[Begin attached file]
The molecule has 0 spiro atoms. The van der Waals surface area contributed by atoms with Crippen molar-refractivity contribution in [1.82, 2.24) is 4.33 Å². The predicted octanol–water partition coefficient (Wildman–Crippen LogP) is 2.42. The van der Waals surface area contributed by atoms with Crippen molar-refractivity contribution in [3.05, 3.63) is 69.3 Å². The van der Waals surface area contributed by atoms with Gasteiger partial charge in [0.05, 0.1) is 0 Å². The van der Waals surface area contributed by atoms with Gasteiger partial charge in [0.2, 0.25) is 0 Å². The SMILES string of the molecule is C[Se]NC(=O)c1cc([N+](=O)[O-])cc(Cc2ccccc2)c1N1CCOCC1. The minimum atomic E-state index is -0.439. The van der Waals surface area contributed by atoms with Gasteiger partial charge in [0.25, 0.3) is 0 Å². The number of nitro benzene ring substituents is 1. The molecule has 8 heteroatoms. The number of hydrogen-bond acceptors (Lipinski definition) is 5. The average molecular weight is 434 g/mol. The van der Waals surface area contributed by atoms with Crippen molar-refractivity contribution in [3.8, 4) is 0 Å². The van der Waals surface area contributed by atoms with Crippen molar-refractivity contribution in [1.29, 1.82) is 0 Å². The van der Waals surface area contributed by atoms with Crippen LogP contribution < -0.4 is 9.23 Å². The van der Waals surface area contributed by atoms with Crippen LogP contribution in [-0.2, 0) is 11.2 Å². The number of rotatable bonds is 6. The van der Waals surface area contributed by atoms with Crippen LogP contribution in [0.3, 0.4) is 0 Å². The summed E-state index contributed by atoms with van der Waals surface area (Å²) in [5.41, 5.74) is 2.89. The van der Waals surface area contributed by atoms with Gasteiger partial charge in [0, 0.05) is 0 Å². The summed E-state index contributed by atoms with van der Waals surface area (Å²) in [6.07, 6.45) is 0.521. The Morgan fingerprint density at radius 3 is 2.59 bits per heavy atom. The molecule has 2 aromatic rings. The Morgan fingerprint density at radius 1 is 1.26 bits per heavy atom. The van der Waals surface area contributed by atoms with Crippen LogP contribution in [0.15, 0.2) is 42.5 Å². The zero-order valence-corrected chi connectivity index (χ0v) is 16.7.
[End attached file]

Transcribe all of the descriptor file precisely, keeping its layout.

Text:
The molecule has 0 spiro atoms. The van der Waals surface area contributed by atoms with Crippen molar-refractivity contribution in [1.82, 2.24) is 4.33 Å². The predicted octanol–water partition coefficient (Wildman–Crippen LogP) is 2.42. The van der Waals surface area contributed by atoms with Crippen molar-refractivity contribution in [3.05, 3.63) is 69.3 Å². The van der Waals surface area contributed by atoms with Gasteiger partial charge in [0.05, 0.1) is 0 Å². The van der Waals surface area contributed by atoms with Gasteiger partial charge in [0.2, 0.25) is 0 Å². The SMILES string of the molecule is C[Se]NC(=O)c1cc([N+](=O)[O-])cc(Cc2ccccc2)c1N1CCOCC1. The minimum atomic E-state index is -0.439. The van der Waals surface area contributed by atoms with Gasteiger partial charge in [0.25, 0.3) is 0 Å². The number of nitro benzene ring substituents is 1. The molecule has 8 heteroatoms. The number of hydrogen-bond acceptors (Lipinski definition) is 5. The average molecular weight is 434 g/mol. The van der Waals surface area contributed by atoms with Crippen molar-refractivity contribution in [3.8, 4) is 0 Å². The van der Waals surface area contributed by atoms with Crippen molar-refractivity contribution in [1.29, 1.82) is 0 Å². The van der Waals surface area contributed by atoms with Crippen LogP contribution < -0.4 is 9.23 Å². The van der Waals surface area contributed by atoms with Crippen LogP contribution in [-0.2, 0) is 11.2 Å². The number of rotatable bonds is 6. The van der Waals surface area contributed by atoms with Crippen LogP contribution in [0.3, 0.4) is 0 Å². The summed E-state index contributed by atoms with van der Waals surface area (Å²) in [5.41, 5.74) is 2.89. The van der Waals surface area contributed by atoms with Gasteiger partial charge in [0, 0.05) is 0 Å². The summed E-state index contributed by atoms with van der Waals surface area (Å²) in [6.07, 6.45) is 0.521. The Morgan fingerprint density at radius 3 is 2.59 bits per heavy atom. The molecule has 2 aromatic rings. The Morgan fingerprint density at radius 1 is 1.26 bits per heavy atom. The van der Waals surface area contributed by atoms with Crippen LogP contribution in [0.15, 0.2) is 42.5 Å². The zero-order valence-corrected chi connectivity index (χ0v) is 16.7.